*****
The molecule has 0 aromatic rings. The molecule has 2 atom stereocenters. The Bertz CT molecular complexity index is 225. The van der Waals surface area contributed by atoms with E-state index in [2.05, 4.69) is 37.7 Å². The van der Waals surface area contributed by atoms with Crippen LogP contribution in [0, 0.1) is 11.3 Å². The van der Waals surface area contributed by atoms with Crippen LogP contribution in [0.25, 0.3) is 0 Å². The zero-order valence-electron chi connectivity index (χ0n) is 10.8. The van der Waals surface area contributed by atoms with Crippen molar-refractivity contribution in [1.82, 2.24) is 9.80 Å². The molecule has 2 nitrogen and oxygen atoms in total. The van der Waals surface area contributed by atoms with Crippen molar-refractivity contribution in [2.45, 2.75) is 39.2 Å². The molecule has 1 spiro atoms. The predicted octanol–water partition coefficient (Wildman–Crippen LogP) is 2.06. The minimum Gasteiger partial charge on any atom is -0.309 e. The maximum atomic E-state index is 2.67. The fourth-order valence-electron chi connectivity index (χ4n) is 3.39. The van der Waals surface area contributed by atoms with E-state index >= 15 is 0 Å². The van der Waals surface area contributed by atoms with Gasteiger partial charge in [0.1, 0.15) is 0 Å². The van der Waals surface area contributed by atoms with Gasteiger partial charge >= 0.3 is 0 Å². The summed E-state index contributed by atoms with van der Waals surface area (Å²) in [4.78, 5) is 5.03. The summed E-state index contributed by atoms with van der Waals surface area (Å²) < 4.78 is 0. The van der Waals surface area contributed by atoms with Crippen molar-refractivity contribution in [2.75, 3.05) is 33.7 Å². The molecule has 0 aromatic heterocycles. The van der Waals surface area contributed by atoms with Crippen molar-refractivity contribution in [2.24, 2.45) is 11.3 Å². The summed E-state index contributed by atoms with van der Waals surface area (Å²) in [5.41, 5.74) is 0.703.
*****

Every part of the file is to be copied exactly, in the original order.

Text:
The molecule has 0 aromatic rings. The molecule has 2 atom stereocenters. The Bertz CT molecular complexity index is 225. The van der Waals surface area contributed by atoms with E-state index in [2.05, 4.69) is 37.7 Å². The van der Waals surface area contributed by atoms with Crippen LogP contribution in [0, 0.1) is 11.3 Å². The van der Waals surface area contributed by atoms with Crippen LogP contribution in [0.25, 0.3) is 0 Å². The zero-order valence-electron chi connectivity index (χ0n) is 10.8. The van der Waals surface area contributed by atoms with Crippen molar-refractivity contribution in [1.82, 2.24) is 9.80 Å². The molecule has 2 nitrogen and oxygen atoms in total. The van der Waals surface area contributed by atoms with Crippen molar-refractivity contribution in [2.45, 2.75) is 39.2 Å². The molecule has 1 spiro atoms. The predicted octanol–water partition coefficient (Wildman–Crippen LogP) is 2.06. The minimum Gasteiger partial charge on any atom is -0.309 e. The maximum atomic E-state index is 2.67. The fourth-order valence-electron chi connectivity index (χ4n) is 3.39. The van der Waals surface area contributed by atoms with E-state index >= 15 is 0 Å². The van der Waals surface area contributed by atoms with Gasteiger partial charge in [0.1, 0.15) is 0 Å². The van der Waals surface area contributed by atoms with Gasteiger partial charge >= 0.3 is 0 Å². The summed E-state index contributed by atoms with van der Waals surface area (Å²) in [4.78, 5) is 5.03. The summed E-state index contributed by atoms with van der Waals surface area (Å²) < 4.78 is 0. The van der Waals surface area contributed by atoms with Crippen molar-refractivity contribution in [2.75, 3.05) is 33.7 Å². The molecule has 0 aromatic heterocycles. The van der Waals surface area contributed by atoms with Crippen molar-refractivity contribution in [2.24, 2.45) is 11.3 Å². The summed E-state index contributed by atoms with van der Waals surface area (Å²) in [5.41, 5.74) is 0.703.